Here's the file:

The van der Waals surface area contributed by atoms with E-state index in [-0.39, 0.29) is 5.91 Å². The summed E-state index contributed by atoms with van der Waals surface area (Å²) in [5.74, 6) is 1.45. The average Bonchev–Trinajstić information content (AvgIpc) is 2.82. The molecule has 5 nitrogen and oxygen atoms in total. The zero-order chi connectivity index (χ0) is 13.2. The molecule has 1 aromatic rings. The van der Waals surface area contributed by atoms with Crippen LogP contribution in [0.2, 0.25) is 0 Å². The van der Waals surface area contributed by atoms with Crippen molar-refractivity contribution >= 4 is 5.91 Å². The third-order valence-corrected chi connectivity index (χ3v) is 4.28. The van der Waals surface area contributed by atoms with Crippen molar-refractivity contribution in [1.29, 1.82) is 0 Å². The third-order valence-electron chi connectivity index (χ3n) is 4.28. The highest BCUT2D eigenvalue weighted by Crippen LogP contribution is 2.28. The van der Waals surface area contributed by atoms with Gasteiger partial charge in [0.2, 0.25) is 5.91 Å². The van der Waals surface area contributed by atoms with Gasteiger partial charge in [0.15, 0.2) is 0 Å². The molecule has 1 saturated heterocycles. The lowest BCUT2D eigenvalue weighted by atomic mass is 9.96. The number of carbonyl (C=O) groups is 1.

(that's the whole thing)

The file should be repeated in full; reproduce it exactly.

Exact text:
The van der Waals surface area contributed by atoms with E-state index in [-0.39, 0.29) is 5.91 Å². The summed E-state index contributed by atoms with van der Waals surface area (Å²) in [5.74, 6) is 1.45. The average Bonchev–Trinajstić information content (AvgIpc) is 2.82. The molecule has 5 nitrogen and oxygen atoms in total. The zero-order chi connectivity index (χ0) is 13.2. The molecule has 1 aromatic rings. The van der Waals surface area contributed by atoms with Crippen LogP contribution in [0.2, 0.25) is 0 Å². The van der Waals surface area contributed by atoms with Crippen molar-refractivity contribution >= 4 is 5.91 Å². The third-order valence-corrected chi connectivity index (χ3v) is 4.28. The van der Waals surface area contributed by atoms with Crippen molar-refractivity contribution in [1.29, 1.82) is 0 Å². The third-order valence-electron chi connectivity index (χ3n) is 4.28. The highest BCUT2D eigenvalue weighted by Crippen LogP contribution is 2.28. The van der Waals surface area contributed by atoms with Gasteiger partial charge in [0.2, 0.25) is 5.91 Å². The van der Waals surface area contributed by atoms with Gasteiger partial charge in [0.15, 0.2) is 0 Å². The molecule has 1 saturated heterocycles. The lowest BCUT2D eigenvalue weighted by atomic mass is 9.96. The number of carbonyl (C=O) groups is 1.